Ms. Jackie Sturm, Intel, said that it is developing world-changing technology. Today, supply chains are crucial. The semiconductor industry is extremely integrated. As an IDM, there is state-of-the-art logic and MCUs produced around the world. She agreed that R&D is crucial. Over half of Intel employees are based in the USA. That’s also the center for R&D. We are keen on growing domestic operations. Pat Gelsinger, CEO, re-iterated domestic manufacturing. US and global capabilities are crucial to support the needs of our customers. Teams have accumulated skills over the years. By harnessing the collective capability across the ecosystem, we have been able to deliver chips.

The semiconductor industry also faces many risks. These are geopolitical uncertainty, pandemic, cyber/IP security threats, natural disasters, environmental regulations, disrupted logistics, and additional emerging risks. Demand shot through the roof to support WFH, education, etc. We were able to provide for customers. Business continuity ensured the delivery to Intel’s customers. We are actively engaging to do more, going forward. Intel’s supply chain enables the future. We are preparing for the next 10 years in advance. Its vital the business environment remains stable in the future, for Intel and all the other players.

Reasons for investment
Dr. Chad Brown said the report is diplomatic in nature. It is all about uncertainty. There is also the policy uncertainty created by governments. China is doubling down in promotion of their own domestic demand. A previous report said that about a quarter of US revenues come from Chinese makers. Revenue is what drives R&D. There is also a big shift in US policy. Other countries won’t just subsidize more. We also need to increase manufacturing within the USA. If you also want the manufacturers to do something new, you maybe, have to pay them more. Some manufacturing facilities, such as TSMC, need to have extra costs involved in areas, such as packaging.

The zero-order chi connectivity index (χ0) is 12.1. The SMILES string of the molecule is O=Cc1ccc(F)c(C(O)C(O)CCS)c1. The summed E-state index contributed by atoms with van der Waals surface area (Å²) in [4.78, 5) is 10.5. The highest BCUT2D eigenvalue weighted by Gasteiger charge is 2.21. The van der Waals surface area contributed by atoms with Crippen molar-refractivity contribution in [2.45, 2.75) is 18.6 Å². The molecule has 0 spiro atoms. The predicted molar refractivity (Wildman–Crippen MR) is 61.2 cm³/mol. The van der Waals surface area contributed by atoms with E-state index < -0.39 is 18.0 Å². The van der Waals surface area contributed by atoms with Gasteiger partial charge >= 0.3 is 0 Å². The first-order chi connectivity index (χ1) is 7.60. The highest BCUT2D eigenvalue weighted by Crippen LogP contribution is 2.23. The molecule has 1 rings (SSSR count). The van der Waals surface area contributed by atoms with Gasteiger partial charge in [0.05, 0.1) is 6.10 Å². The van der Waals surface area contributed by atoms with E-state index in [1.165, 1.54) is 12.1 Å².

Ms. Susie Armstrong said USA has traditionally led in the R&D area. It is an area that puts USA in a relatively good position. There is lot of fundamental technology leadership in the USA. There used to be Bell Labs, Lucent, Nortel, etc. We need to fund and make the world’s electronic devices. Keeping access to the global markets and supply is critical. There may be subsidies for R&D, as well. People need to look at the scale of the various companies. Decoupling from China also gets us worried. Security really starts with the R&D, and it is also linked with manufacturing.

Ms. Jackie Sturm added that for manufacturing, the need to build a fab is a major decision. There needs to be reasons to be considered for doing an investment. As you think about putting a multi-billion investment on the ground, we think about the workforce capability. Do they have enough technical background to work with technical equipment? It also leads to the R&D topic. Does the education policy look at that? Do the tax and trade laws look at power and water? Is there political stability, and perhaps, a strong industrial policy?